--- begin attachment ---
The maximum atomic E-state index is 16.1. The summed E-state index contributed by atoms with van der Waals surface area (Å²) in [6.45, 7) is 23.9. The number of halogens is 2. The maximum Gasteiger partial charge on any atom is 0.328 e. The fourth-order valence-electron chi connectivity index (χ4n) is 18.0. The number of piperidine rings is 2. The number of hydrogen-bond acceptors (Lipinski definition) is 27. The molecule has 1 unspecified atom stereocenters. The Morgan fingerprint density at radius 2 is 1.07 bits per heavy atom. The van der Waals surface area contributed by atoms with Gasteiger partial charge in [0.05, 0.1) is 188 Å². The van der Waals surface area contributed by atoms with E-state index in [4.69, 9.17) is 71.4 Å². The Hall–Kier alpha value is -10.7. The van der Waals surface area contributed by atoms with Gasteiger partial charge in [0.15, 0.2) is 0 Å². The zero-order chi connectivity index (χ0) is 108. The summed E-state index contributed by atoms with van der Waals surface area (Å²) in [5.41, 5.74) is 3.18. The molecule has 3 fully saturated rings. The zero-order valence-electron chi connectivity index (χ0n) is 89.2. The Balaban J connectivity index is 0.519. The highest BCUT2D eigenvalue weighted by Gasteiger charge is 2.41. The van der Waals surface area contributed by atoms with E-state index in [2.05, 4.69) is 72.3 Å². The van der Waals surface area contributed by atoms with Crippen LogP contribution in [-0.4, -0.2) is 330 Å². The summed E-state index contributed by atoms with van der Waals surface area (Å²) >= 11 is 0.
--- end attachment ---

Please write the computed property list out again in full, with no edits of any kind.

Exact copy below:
The maximum atomic E-state index is 16.1. The summed E-state index contributed by atoms with van der Waals surface area (Å²) in [6.45, 7) is 23.9. The number of halogens is 2. The maximum Gasteiger partial charge on any atom is 0.328 e. The fourth-order valence-electron chi connectivity index (χ4n) is 18.0. The number of piperidine rings is 2. The number of hydrogen-bond acceptors (Lipinski definition) is 27. The molecule has 1 unspecified atom stereocenters. The Morgan fingerprint density at radius 2 is 1.07 bits per heavy atom. The van der Waals surface area contributed by atoms with Gasteiger partial charge in [0.05, 0.1) is 188 Å². The van der Waals surface area contributed by atoms with E-state index in [4.69, 9.17) is 71.4 Å². The Hall–Kier alpha value is -10.7. The van der Waals surface area contributed by atoms with Gasteiger partial charge in [0.15, 0.2) is 0 Å². The zero-order chi connectivity index (χ0) is 108. The summed E-state index contributed by atoms with van der Waals surface area (Å²) in [5.41, 5.74) is 3.18. The molecule has 3 fully saturated rings. The zero-order valence-electron chi connectivity index (χ0n) is 89.2. The Balaban J connectivity index is 0.519. The highest BCUT2D eigenvalue weighted by Gasteiger charge is 2.41. The van der Waals surface area contributed by atoms with E-state index in [2.05, 4.69) is 72.3 Å². The van der Waals surface area contributed by atoms with Crippen LogP contribution in [-0.4, -0.2) is 330 Å². The summed E-state index contributed by atoms with van der Waals surface area (Å²) >= 11 is 0.